FROM LEGAL THESAURUS TO E-SIGNATURES
AbstractIn collaboration with several partners, in the middle of the 1980s the Inter¬Disciplinary Research Group on Data Protection and Electronic Signatures located in the Aragon Autonomous Region of Spain began to carry out interdisciplinary research related to the storage and retrieval of legal documentation. The objective was to use the technical possibilities of expert systems to enable retrieval, with the use of suitable dialogues and arguments, local legal texts, especially the legislation of the Aragón Autonomous Region. The intended users would be both ordinary people and legal experts.The chosen method was the construction of an intelligent legal thesaurus. It was too early. We realized practical results could not be obtained at that time in the Spanish context. The research did however generate philosophical ideas on access to legal texts. As the Internet became a reality, another object of research appeared: How to ensure security of identity in electronic legal communications? Such security would assist legal activities while at the same time protecting individual rights to communicate thoughts freely when retrieving information. This involved work on identification management and electronic signatures. The development of these activities began in the mid¬1990s.
EJLT is an open access journal, aiming to disseminate academic work and perspectives as widely as possible to the benefit of the author and the author’s readers. It is the assumption of the EJLT that authors who publish in the journal wish their work to be available as freely and as widely as possible through the open access publishing channel.
Authors who publish with EJLT will retain copyright and moral rights in the underlying work but will grant all users the rights to copy, store and print for non-commercial use copies of their work. Commercial mirroring may also be carried out with the consent of the journal. The work must remain as published – without redaction or editing – and must clearly state the identity of the author and the originating EJLT url of the article. Any commercial use of the author’s work - apart from mirroring - requires the permission of the author and any aspects of the article which are the property of EJLT (e.g. typographical format) requires permission from EJLT.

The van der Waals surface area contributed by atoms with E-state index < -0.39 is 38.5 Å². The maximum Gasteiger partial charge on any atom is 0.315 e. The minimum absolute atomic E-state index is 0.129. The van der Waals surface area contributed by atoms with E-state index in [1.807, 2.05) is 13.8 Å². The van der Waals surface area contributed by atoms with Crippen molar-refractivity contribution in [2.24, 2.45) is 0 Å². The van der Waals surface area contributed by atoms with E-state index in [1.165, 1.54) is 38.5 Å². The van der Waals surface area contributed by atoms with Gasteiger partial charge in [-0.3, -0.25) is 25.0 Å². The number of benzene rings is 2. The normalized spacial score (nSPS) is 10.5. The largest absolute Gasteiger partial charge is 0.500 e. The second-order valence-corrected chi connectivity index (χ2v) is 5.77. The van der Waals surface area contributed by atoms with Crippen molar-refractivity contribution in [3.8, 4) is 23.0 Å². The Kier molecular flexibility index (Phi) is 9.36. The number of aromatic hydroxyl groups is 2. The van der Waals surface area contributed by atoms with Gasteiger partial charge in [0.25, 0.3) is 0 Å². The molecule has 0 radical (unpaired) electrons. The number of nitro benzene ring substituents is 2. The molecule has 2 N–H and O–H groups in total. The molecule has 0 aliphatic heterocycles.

Authors can sometimes become no longer contactable (through, for example, death or retirement). If this occurs, any rights in the work will pass to the European Journal of Law and Technology which will continue to make the work available in as wide a manner as possible to achieve the aims of open access and ensuring that an author's work continues to be available. An author - or their estate - can recover these rights from EJLT by providing contact information.
The European Journal of Law and Technology holds rights in format, publication and dissemination.
EJLT, as a non-commercial organisation - which receives donations to allow it to continue publishing – must retain information on reader access to journal articles. This means that we will not give permission to mirror the journal unless we can be provided with full details as to reader access to each and every journal article. We prefer and encourage deep linking rather than mirroring. Encouragement is thus given for all users – commercial and non-commercial – to provide indexes and links to articles in the EJLT where the index or link points to the location of the article on the EJLT server, rather than to stored copies on other servers.
Please contact the European Journal of Law and Technology if you are in any doubt as to what this statement of use covers.